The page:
Each year, up to 20 percent of adults in the U.S. visit their doctor complaining of anxiety or depression. Approximately 45 percent of those individuals also suffer from another mental illness or substance use disorder (SUD). While anxiety and depression often co-occur, it is also common for either one to co-occur with a substance use disorder.
What is Clinical Depression?
Clinical depression, also known as major depressive disorder, is much more severe than the feelings of sadness many of us experience at times and may lead to suicidal thoughts or actions. This type of depression often manifests as persistent feelings of sadness, hopelessness, lethargy, exhaustion, inability to concentrate, and severe irritability.
A person with depression may be unable to cope with the everyday activities of living. They may experience challenges with sleep and appetite, have unexplained pain, and experience problems with personal relationships, work or school, and social interaction. Those with depression may have lost interest in activities they once enjoyed.
Once believed to be caused by a chemical imbalance, recent studies have found that a combination of factors likely leads to depression. A Harvard Medical School study, updated in 2019, identified such factors as genetics, medications, stressful or traumatic events, medical issues, or dysfunctional mood regulation as contributing to depression. Multiple studies agree with this conclusion.
What is Anxiety Disorder?
Occasional anxiety is a natural part of life, built into our DNA along with our “fight or flight” response. We may feel worried or even fearful about a perceived danger, responding with an increase in blood pressure and heart rate, for example. Typically, these feelings are temporary and resolve once the “danger” has past.
With an anxiety disorder, the fear and worry persist at such intense levels they interfere with the ability to function successfully in everyday life.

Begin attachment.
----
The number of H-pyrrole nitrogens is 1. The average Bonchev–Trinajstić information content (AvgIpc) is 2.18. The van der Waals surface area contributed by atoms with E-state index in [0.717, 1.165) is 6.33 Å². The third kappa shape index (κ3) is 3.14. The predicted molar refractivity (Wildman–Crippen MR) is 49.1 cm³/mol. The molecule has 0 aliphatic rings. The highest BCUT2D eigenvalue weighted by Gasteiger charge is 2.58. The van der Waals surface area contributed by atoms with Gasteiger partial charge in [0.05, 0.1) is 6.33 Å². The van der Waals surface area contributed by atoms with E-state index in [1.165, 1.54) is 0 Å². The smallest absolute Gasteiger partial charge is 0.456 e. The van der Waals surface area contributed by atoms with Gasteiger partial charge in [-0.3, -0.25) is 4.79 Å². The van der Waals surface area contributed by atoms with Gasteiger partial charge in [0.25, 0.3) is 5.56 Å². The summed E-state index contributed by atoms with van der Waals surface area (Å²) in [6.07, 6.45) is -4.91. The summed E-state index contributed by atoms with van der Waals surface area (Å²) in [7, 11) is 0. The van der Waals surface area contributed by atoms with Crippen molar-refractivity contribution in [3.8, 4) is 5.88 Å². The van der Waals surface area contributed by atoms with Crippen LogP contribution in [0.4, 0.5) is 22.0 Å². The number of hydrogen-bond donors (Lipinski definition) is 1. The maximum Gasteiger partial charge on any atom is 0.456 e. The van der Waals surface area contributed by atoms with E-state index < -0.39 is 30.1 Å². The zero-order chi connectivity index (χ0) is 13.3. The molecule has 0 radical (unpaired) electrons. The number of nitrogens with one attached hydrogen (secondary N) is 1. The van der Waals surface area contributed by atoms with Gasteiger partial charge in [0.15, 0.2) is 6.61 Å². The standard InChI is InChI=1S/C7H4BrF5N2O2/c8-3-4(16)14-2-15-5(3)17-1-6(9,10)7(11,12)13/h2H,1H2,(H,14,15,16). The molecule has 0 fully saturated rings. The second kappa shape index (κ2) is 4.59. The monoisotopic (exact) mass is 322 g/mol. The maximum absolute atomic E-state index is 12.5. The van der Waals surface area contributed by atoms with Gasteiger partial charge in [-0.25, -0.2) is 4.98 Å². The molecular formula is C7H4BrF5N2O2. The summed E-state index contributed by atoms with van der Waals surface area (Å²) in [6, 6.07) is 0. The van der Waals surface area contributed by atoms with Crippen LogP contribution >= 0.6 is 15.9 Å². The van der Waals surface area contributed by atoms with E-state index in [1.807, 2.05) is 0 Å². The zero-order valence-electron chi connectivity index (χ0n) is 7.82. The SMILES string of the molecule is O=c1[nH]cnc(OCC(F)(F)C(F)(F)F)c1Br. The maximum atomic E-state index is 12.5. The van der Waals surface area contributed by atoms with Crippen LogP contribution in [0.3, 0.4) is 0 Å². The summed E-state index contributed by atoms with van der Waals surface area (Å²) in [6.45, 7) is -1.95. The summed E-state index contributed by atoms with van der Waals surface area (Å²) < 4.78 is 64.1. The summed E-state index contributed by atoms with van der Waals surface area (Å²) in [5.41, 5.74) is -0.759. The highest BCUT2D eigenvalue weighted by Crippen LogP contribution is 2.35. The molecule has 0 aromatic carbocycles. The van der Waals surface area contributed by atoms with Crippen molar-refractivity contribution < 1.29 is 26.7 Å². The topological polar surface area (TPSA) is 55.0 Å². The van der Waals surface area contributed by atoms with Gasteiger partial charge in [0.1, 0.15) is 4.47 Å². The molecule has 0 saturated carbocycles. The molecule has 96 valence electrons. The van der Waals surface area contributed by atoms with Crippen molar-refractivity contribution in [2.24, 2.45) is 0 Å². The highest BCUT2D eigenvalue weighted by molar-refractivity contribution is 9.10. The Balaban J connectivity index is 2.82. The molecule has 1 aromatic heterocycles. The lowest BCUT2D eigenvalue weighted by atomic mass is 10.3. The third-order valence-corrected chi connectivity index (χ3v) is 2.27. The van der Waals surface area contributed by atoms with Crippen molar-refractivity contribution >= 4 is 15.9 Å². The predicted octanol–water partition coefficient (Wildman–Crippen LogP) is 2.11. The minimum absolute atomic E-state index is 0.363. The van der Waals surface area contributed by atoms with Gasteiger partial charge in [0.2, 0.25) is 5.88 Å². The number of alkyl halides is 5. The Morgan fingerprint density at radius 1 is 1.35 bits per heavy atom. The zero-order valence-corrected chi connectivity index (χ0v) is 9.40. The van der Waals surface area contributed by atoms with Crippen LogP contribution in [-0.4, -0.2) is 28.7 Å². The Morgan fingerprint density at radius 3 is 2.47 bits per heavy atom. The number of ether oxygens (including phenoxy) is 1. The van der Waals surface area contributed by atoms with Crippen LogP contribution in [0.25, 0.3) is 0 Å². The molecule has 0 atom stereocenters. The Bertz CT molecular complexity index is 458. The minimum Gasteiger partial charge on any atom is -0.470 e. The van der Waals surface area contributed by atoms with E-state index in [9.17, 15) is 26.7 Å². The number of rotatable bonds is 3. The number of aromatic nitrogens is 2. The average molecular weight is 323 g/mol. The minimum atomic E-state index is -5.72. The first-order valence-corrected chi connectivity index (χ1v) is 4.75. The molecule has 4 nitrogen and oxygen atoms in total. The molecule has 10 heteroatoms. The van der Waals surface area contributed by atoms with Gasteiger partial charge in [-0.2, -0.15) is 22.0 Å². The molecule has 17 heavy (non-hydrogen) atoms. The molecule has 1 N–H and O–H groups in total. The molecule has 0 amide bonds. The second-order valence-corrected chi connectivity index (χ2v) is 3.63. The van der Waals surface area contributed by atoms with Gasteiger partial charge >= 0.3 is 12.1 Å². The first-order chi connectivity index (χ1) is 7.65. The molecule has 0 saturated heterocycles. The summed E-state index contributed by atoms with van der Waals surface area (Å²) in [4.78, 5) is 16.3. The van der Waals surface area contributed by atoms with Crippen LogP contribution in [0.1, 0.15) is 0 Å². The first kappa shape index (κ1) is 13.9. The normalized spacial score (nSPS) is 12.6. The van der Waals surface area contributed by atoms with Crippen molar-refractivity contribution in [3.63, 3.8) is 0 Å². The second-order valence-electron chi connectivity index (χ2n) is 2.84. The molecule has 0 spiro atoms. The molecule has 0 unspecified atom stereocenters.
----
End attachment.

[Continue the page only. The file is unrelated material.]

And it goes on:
There are five recognized categories of anxiety disorder, including: General Anxiety Disorder, Panic Disorder, Post Traumatic Stress Disorder (PTSD), Social Anxiety Disorder (SAD), and Obsessive Compulsive Disorder (OCD). Studies have found the anxiety disorders that most commonly co-occur with SUD are SAD, PTSD, and panic disorder.
Managing Depression and Anxiety
The approaches for managing depression and anxiety are similar. An integrated approach combining prescription medication and psychotherapy has the highest rate of success for treatment of severe depression and anxiety disorders, especially when combined with certain lifestyle changes.
Cognitive-Behavioral Therapy (CBT) and Exposure Therapy are two approaches used to treat depression and anxiety.
CBT helps an individual identify and change negative thought patterns to improve their emotional responses and develop coping strategies.
Exposure therapy helps an individual overcome specific fears that may cause anxiety. Once used primarily to treat PTSD, this therapy has been found effective for the treatment of both anxiety and depression.
There are many lifestyle changes that improve symptoms of depression and anxiety, including:
- Practicing relaxation techniques, including meditation and yoga
- A healthy, balanced diet
- Regular exercise
- Improved sleep
- Setting goals
- Practicing positive thinking
- Learning something new and pursuing interesting hobbies
- Inspirational reading
- Interaction with positive, supportive people
- Regular participation in support groups and having a personal support network
If you are experiencing anxiety or depression, it is important to reach out for help. Even though COVID-19 has caused the temporary cancellation of many in-person support group gatherings and counseling sessions, there are many virtual resources available. Contact your physician or therapist for options.
The Substance Abuse and Mental Services Administration (SAMHSA) provides an extensive list of online services for those in recovery, for people feeling anxious or depressed due to Covid-19 or for anyone in crisis.
Another source for anyone experiencing anxiety or depression is the National Alliance on Mental Illness (NAMI) Helpline at 800-950-6264 M-F, 10 am – 6 pm, ET. For crisis situations, text “NAMI” to 741741 for 24/7, confidential, free crisis counseling.
Turning Point of Tampa has been offering Licensed Residential Treatment for Addiction, Eating Disorders and Dual Diagnosis in Tampa since 1987. If you need help or know someone who does, please contact our admissions department at 813-882-3003, 800-397-3006 or email@example.com.